I'll start with the broad statement that I very much enjoyed this book.  There are some truly captivating characters, including some who take paths I never expected.  I loved the aura of the Native American heritage that pervades the entire novel, including the elderly reservation residents in the modern day and the LaRoses in the part who struggled to find their place at the intersection of two worlds.  My primary issue with the book is simply that it tries to include far too much.  I can't possibly hit every topic and keep this review reasonably succinct.  I'd have preferred if the author cut at least a few of the storylines.  I do appreciate that the book attempts to paint a big picture of a community at the same time as it is about one little boy, but there are still a few too many branches on the tree.  Still, the writing is gorgeous and evocative.  This is an emotional novel, but while much of it is quite sad it still left me with a feeling of hope and an appreciation of the beauty of its world.

Four out of five stars.  With thanks to the publisher for providing an advance copy in exchange for an honest review.

Thursday, May 5, 2016

Three reviews:Free Men (Smith), Rare Objects (Tessaro), Father's Day (von Booy)

I feel like I've been flying through books lately.  Luckily, my lovely folks at Harper help me keep the shelves stocked (let's pretend I have the new place organized enough for that to be literally true)!
This is the story of four men, three who are fleeing their pasts (and a major shared event in the book's present) and one on their trail.  We are taken through the pasts of all four men and we follow them as they strive towards their different futures.  Bob is a recently escaped slave seeking to journey west in the hopes of finding his own land where he can one day bring his family and live free.  Istillicha has left his Creek tribe after a dispute with the leader who grabbed power after Istillicha's father's death. The third member of their group is Cat, a poor white man, perhaps a bit intellectually impaired, who lived through an abusive childhood, time in an orphanage, and being given to the service of a doctor. Tracking them is Le Clerc, a Frenchman who is supposed to be hunting the men but also finds himself compelled by the developing relationships and desires.  The reader hears each man tell his story and watches as the present unfolds.  

I enjoyed this book, provided to me by the publisher in exchange for my honest review, but can't say I loved it.  It is a story of the search for freedom, in all the many ways that word can be read.  The characters are interesting and I was especially drawn by Cat.  I didn't find Le Clerc nearly as interesting, however, and some of the events of the men's shared journey left me wanting something meatier.  I had some trouble fully buying the event that bonds the men together, which oddly didn't bleed over into the well-imagined relationships that develop.  

This is certainly not a happy tale.  Each man comes from a painful past and their path together is cemented by a bloody event.  However, it is a compelling read particularly for people interested in the vast range of experiences that made up late 18th Century America (notably, and fascinatingly, politics and the Revolution seem pretty meaningless to these men).  

Three-and-a-half to four stars.

Maeve has returned to her native Boston after having fled to New York in search of a more vibrant life.  Her journey ended with a stay in an asylum where she met an intriguing young woman wearing pearls before shock therapy.   Back in Boston, in the midst of the Great Depression, Maeve hides her Irish roots (literally, I suppose, since she dyes her hair) and takes a job in an antiques store.  The store's owners include a kindly older gentleman and a mysterious adventurer who sends his finds back to the store.  May, as she's now known, eventually reconnects with the woman in pearls when she is sent to deliver a special find to the home of a wealthy family.  The friendship that develops changes May's daily life (she grew up quite poor and with only her mother as family) and threatens her well-being because of the casualness of alcohol in her new crowd.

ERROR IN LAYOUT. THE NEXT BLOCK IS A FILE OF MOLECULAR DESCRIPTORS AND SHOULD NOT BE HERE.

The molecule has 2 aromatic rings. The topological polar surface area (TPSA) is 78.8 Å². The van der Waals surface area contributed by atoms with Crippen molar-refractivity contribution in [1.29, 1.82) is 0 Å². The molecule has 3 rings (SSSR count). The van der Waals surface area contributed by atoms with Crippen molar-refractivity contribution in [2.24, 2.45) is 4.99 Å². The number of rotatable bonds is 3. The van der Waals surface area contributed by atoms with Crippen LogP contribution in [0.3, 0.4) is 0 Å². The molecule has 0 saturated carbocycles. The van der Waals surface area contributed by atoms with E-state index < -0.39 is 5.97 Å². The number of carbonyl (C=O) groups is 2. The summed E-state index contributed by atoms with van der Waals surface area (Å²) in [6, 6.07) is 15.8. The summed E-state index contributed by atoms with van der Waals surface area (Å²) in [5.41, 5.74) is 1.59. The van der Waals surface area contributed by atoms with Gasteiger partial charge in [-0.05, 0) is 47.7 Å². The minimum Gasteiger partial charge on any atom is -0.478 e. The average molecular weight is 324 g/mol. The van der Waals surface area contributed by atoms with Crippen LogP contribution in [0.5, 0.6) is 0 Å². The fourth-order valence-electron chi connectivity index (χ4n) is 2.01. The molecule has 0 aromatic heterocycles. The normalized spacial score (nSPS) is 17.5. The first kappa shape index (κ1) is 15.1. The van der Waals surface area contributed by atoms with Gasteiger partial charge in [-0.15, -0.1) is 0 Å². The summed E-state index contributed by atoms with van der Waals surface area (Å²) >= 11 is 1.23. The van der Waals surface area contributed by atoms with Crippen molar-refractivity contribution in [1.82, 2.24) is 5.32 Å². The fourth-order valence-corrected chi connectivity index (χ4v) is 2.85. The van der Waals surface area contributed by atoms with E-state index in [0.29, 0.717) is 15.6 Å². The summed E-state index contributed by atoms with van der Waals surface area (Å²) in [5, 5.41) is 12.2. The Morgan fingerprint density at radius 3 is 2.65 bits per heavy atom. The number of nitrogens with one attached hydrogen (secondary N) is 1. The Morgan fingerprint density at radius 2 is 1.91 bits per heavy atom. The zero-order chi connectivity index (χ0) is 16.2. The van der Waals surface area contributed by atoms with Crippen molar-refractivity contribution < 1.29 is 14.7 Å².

This is definitely a novel of characters and I like characters.  May is intriguing and, while I'm not sure I liked her, I was interested in her story.  Some of the other characters weren't as well-drawn, even May's friend who has more than one secret but never quite felt real to me.  Nonetheless, this is an easy and enjoyable read with some lovely, quotable language tucked inside.  I might liken it to potato chips, enjoyable and fast but not the truest of sustenance.  Still, I think it is worth taking for what it is and I'll give it 3.5 stars (I'll balance out the review sites between 3 and 4).  Thank you to Harper for supplying the book in exchange for an honest review. 

Aside from a few "flashback"-like moments, this book is generally told in two parts that are interspersed throughout the novel.  The earlier time period involves the aftermath of Harvey's parents dying.  A social worker decides to seek out the young girl's estranged uncle, a man with a history of violence and alcohol abuse who has been living a very solitary existence.  We watch the two learn to be family and we also see them many years later when Harvey is living in Paris.  This second time period involves Harvey anticipating her uncle's (whom she now calls her father) arrival and his visit.  The pair have come to love each other deeply and the visit includes several meaningful Father's Day gifts but Harvey is also a bit nervous because she intends to discuss a secret she's learned about their past. 

This novel (received free of charge from the publisher in exchange for an honest review) fell a bit flat for me.  I like the idea behind it, but I never really felt compelled to dive into the story.  The characters had their faults (well, at least the uncle did), but it still didn't feel like a fully rounded story and I never really believed in either protagonist.  I felt like I was supposed to feel a whole lot more than I actually did.  I don't mean to say it was a bad book, more kinda "meh."

That all said, it was an easy read of the sort that might fit a commuter looking for a simple book to pass the time.  Two (labeled "it was ok" on at least one review site) to two-and-a-half stars.